how's the weather?

Here in Louisville, Kentucky is it below fifty degrees and drizzling. I quipped on my facebook status that the song of the day is November Rain.

But, I digress. That is not the purpose for this post.

When I want to avoid actually writing the words of my work in progress, I read about how I can make it better. And since I am often stuck behind my desk at a computer and can't spend endless hours at bookstore cafes sipping one hazelnut latte after another while browsing through books on my craft, I often look for websites that provide useful insights.

Today, I found author Sandra Miller's website, which offers great fiction writing tips on aspects of writing ranging from character development to point of view and perspective. She also has this to say about creating a vivid setting:

What about weather? The weather in your character's world will change. Depending on the season, you may have rain, or snow, or blistering heat. If you don't provide a sense of the weather--and the greater context of season--the reader is left with a sense of unreality about this place...

Then I realized that though the first few chapters of my ms cover approximately eight years in the early life of my character, all the action takes place in the summer. This might not be a problem, but the only way readers would notice that it was summertime is because there are lines such as,

It was summertime again, and Laurel was a proud kindergarten graduate.

Ick! I find it odd that "show, don't tell" is so ingrained in me when it comes to emotion, but I never considered that I needed to do that with the weather.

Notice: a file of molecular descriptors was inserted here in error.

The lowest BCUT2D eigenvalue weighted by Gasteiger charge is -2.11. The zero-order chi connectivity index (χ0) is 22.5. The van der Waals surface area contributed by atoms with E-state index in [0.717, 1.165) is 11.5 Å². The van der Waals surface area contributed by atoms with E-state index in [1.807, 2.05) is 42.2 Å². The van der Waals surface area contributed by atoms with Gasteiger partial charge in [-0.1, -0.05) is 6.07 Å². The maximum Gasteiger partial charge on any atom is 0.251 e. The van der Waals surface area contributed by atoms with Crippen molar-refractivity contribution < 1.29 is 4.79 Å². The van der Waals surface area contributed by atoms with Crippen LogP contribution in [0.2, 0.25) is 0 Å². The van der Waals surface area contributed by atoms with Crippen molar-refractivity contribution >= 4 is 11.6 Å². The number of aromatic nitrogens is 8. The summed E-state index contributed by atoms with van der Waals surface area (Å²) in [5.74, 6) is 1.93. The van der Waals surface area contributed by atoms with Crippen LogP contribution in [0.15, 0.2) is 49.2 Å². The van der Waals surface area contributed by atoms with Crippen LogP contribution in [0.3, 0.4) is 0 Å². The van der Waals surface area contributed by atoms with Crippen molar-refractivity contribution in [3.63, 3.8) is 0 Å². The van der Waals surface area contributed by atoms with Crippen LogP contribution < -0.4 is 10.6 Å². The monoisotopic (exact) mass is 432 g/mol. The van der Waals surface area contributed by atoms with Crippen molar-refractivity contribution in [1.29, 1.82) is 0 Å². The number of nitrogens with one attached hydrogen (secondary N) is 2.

I can't wait to create a more realistic setting, one that is richer with description and doesn't need an announcement for the changing of the seasons.

Comments

Travener said…
The cold rain dribbled down Amber's face, making her long for the warm touch of the sun she had known just a couple of months before...
Because I'm a total nerd (and because I have a minor in geology), I actually have plate tectonics drawn up for my little world.

So, yes, whenever I'm working on a story, I keep in mind the weather. And, for a fantasy story, I keep a little map and plot out what the weather will be like.

Want to take it a step further? Be sure that you know what phase the moon is in during the course of action in your story.
Tina Lynn said…
There is no "weather" here in Arizona. I'm cold now, but it isn't really "cold". It was 75 today, and I was freezing! Anyhoo, my WIP is set in Arizona, so I don't really have to worry too much about weather.
That's a great point about weather. My stories often dictate to me what season fits. My romance was very hot, so i went with summer. My YA was more creepy/mysterious, so i did late fall/early winter.
Travener: yes, Amber does long for the touch of the sun!

Mjenks, inDefatigable: I may need your assistane regarding the phases of the moon. Are there websites available which would tell me whether or not the moon would have been full on a May night in Louisville, Kentucky in 2005?

Tina Lynn: I would give my left boob for 75 degree weather right now.

Roni: I like using the seasons as appropriate backdrops for the plot... steamy summer love, scary autumn. Nice.
You should be able to consult an Almanac for that. They usually keep the phases of the moon up to date based on the date. I mean, if we can trace the phases of the moon back during prehistoric Europe, I'm pretty sure we can pick up on Louisville in 2005.

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